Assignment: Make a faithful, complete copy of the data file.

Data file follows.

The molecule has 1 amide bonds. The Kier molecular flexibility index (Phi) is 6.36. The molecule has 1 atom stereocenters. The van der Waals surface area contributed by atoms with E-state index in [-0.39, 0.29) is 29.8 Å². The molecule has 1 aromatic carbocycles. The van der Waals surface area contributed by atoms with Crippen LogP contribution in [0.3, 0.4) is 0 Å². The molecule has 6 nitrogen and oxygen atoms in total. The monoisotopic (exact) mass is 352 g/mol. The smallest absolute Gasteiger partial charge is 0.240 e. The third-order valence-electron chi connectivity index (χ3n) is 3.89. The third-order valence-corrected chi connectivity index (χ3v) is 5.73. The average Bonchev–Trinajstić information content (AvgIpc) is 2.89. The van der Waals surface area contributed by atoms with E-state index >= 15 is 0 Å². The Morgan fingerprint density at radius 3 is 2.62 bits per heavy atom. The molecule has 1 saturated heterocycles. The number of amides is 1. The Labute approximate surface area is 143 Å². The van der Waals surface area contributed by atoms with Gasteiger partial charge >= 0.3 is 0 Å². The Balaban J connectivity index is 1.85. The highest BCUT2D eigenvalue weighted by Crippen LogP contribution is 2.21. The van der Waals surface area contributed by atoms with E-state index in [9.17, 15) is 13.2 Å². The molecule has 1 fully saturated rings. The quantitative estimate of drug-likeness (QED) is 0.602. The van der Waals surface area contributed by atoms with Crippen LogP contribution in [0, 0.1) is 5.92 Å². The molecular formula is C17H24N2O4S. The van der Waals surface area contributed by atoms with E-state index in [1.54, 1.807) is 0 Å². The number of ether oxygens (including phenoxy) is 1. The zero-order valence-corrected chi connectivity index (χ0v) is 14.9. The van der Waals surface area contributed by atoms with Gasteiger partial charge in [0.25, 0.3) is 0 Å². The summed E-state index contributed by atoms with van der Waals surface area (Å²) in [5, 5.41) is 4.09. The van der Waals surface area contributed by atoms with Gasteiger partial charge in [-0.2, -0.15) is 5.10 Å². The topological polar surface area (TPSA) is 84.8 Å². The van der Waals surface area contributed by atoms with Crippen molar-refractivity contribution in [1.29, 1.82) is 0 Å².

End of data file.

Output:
The molecule has 1 amide bonds. The Kier molecular flexibility index (Phi) is 6.36. The molecule has 1 atom stereocenters. The van der Waals surface area contributed by atoms with E-state index in [-0.39, 0.29) is 29.8 Å². The molecule has 1 aromatic carbocycles. The van der Waals surface area contributed by atoms with Crippen LogP contribution in [0.3, 0.4) is 0 Å². The molecule has 6 nitrogen and oxygen atoms in total. The monoisotopic (exact) mass is 352 g/mol. The smallest absolute Gasteiger partial charge is 0.240 e. The third-order valence-electron chi connectivity index (χ3n) is 3.89. The third-order valence-corrected chi connectivity index (χ3v) is 5.73. The average Bonchev–Trinajstić information content (AvgIpc) is 2.89. The van der Waals surface area contributed by atoms with E-state index >= 15 is 0 Å². The Morgan fingerprint density at radius 3 is 2.62 bits per heavy atom. The molecule has 1 saturated heterocycles. The number of amides is 1. The Labute approximate surface area is 143 Å². The van der Waals surface area contributed by atoms with Gasteiger partial charge >= 0.3 is 0 Å². The Balaban J connectivity index is 1.85. The highest BCUT2D eigenvalue weighted by Crippen LogP contribution is 2.21. The van der Waals surface area contributed by atoms with E-state index in [9.17, 15) is 13.2 Å². The molecule has 1 fully saturated rings. The quantitative estimate of drug-likeness (QED) is 0.602. The van der Waals surface area contributed by atoms with Crippen LogP contribution in [0, 0.1) is 5.92 Å². The molecular formula is C17H24N2O4S. The van der Waals surface area contributed by atoms with E-state index in [1.54, 1.807) is 0 Å². The number of ether oxygens (including phenoxy) is 1. The zero-order valence-corrected chi connectivity index (χ0v) is 14.9. The van der Waals surface area contributed by atoms with Gasteiger partial charge in [0.25, 0.3) is 0 Å². The summed E-state index contributed by atoms with van der Waals surface area (Å²) in [5, 5.41) is 4.09. The van der Waals surface area contributed by atoms with Gasteiger partial charge in [-0.2, -0.15) is 5.10 Å². The topological polar surface area (TPSA) is 84.8 Å². The van der Waals surface area contributed by atoms with Crippen molar-refractivity contribution in [1.29, 1.82) is 0 Å².